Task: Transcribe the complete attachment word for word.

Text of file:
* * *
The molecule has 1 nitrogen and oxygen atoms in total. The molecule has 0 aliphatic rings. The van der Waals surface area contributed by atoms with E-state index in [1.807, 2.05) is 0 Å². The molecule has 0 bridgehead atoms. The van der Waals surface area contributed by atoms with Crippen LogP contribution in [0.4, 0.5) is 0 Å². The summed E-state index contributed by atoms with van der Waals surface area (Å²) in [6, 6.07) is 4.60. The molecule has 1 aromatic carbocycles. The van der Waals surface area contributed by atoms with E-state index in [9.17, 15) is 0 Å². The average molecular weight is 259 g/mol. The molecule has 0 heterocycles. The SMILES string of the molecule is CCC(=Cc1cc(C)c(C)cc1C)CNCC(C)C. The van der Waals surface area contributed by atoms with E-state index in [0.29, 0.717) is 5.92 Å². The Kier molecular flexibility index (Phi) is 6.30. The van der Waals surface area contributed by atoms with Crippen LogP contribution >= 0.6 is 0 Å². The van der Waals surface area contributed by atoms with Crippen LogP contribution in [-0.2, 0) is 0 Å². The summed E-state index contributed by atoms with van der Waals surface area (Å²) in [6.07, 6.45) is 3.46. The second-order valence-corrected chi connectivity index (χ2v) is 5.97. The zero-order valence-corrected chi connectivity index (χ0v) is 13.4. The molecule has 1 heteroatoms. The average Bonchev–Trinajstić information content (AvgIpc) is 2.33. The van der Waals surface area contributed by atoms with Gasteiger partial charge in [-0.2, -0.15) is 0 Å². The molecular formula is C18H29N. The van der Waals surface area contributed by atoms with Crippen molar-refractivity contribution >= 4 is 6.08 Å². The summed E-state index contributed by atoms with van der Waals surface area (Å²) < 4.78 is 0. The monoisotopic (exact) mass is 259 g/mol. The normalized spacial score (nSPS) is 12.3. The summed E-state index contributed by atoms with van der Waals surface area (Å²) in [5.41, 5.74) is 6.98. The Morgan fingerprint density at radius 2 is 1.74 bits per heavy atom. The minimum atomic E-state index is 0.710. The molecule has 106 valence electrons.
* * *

The molecule has 1 nitrogen and oxygen atoms in total. The molecule has 0 aliphatic rings. The van der Waals surface area contributed by atoms with E-state index in [1.807, 2.05) is 0 Å². The molecule has 0 bridgehead atoms. The van der Waals surface area contributed by atoms with Crippen LogP contribution in [0.4, 0.5) is 0 Å². The summed E-state index contributed by atoms with van der Waals surface area (Å²) in [6, 6.07) is 4.60. The molecule has 1 aromatic carbocycles. The van der Waals surface area contributed by atoms with E-state index in [9.17, 15) is 0 Å². The average molecular weight is 259 g/mol. The molecule has 0 heterocycles. The SMILES string of the molecule is CCC(=Cc1cc(C)c(C)cc1C)CNCC(C)C. The van der Waals surface area contributed by atoms with E-state index in [0.29, 0.717) is 5.92 Å². The Kier molecular flexibility index (Phi) is 6.30. The van der Waals surface area contributed by atoms with Crippen LogP contribution >= 0.6 is 0 Å². The van der Waals surface area contributed by atoms with Crippen LogP contribution in [-0.2, 0) is 0 Å². The summed E-state index contributed by atoms with van der Waals surface area (Å²) in [6.07, 6.45) is 3.46. The second-order valence-corrected chi connectivity index (χ2v) is 5.97. The zero-order valence-corrected chi connectivity index (χ0v) is 13.4. The molecule has 1 heteroatoms. The average Bonchev–Trinajstić information content (AvgIpc) is 2.33. The van der Waals surface area contributed by atoms with Gasteiger partial charge in [-0.2, -0.15) is 0 Å². The molecular formula is C18H29N. The van der Waals surface area contributed by atoms with Crippen molar-refractivity contribution >= 4 is 6.08 Å². The summed E-state index contributed by atoms with van der Waals surface area (Å²) < 4.78 is 0. The monoisotopic (exact) mass is 259 g/mol. The normalized spacial score (nSPS) is 12.3. The summed E-state index contributed by atoms with van der Waals surface area (Å²) in [5.41, 5.74) is 6.98. The Morgan fingerprint density at radius 2 is 1.74 bits per heavy atom. The minimum atomic E-state index is 0.710. The molecule has 106 valence electrons.